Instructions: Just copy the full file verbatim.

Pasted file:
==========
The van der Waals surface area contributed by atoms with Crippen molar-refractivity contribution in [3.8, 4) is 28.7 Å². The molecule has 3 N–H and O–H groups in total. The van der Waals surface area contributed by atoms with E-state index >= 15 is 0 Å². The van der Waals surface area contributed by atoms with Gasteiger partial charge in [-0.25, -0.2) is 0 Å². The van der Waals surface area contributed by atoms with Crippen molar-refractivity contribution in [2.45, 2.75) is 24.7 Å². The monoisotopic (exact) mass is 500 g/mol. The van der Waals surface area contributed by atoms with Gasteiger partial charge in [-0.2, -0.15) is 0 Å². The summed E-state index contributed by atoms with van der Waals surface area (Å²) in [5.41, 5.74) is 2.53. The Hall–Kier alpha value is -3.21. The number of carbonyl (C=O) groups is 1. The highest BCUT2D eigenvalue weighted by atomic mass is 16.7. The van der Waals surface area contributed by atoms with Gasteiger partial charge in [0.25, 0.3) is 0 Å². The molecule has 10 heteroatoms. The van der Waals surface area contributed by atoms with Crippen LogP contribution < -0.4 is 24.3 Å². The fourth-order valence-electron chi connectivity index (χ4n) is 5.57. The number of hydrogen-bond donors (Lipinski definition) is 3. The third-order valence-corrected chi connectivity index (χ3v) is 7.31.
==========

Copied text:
The van der Waals surface area contributed by atoms with Crippen molar-refractivity contribution in [3.8, 4) is 28.7 Å². The molecule has 3 N–H and O–H groups in total. The van der Waals surface area contributed by atoms with E-state index >= 15 is 0 Å². The van der Waals surface area contributed by atoms with Gasteiger partial charge in [-0.25, -0.2) is 0 Å². The van der Waals surface area contributed by atoms with Crippen molar-refractivity contribution in [2.45, 2.75) is 24.7 Å². The monoisotopic (exact) mass is 500 g/mol. The van der Waals surface area contributed by atoms with Gasteiger partial charge in [-0.2, -0.15) is 0 Å². The summed E-state index contributed by atoms with van der Waals surface area (Å²) in [5.41, 5.74) is 2.53. The Hall–Kier alpha value is -3.21. The number of carbonyl (C=O) groups is 1. The highest BCUT2D eigenvalue weighted by atomic mass is 16.7. The van der Waals surface area contributed by atoms with Gasteiger partial charge in [0.25, 0.3) is 0 Å². The molecule has 10 heteroatoms. The van der Waals surface area contributed by atoms with Crippen LogP contribution < -0.4 is 24.3 Å². The fourth-order valence-electron chi connectivity index (χ4n) is 5.57. The number of hydrogen-bond donors (Lipinski definition) is 3. The third-order valence-corrected chi connectivity index (χ3v) is 7.31.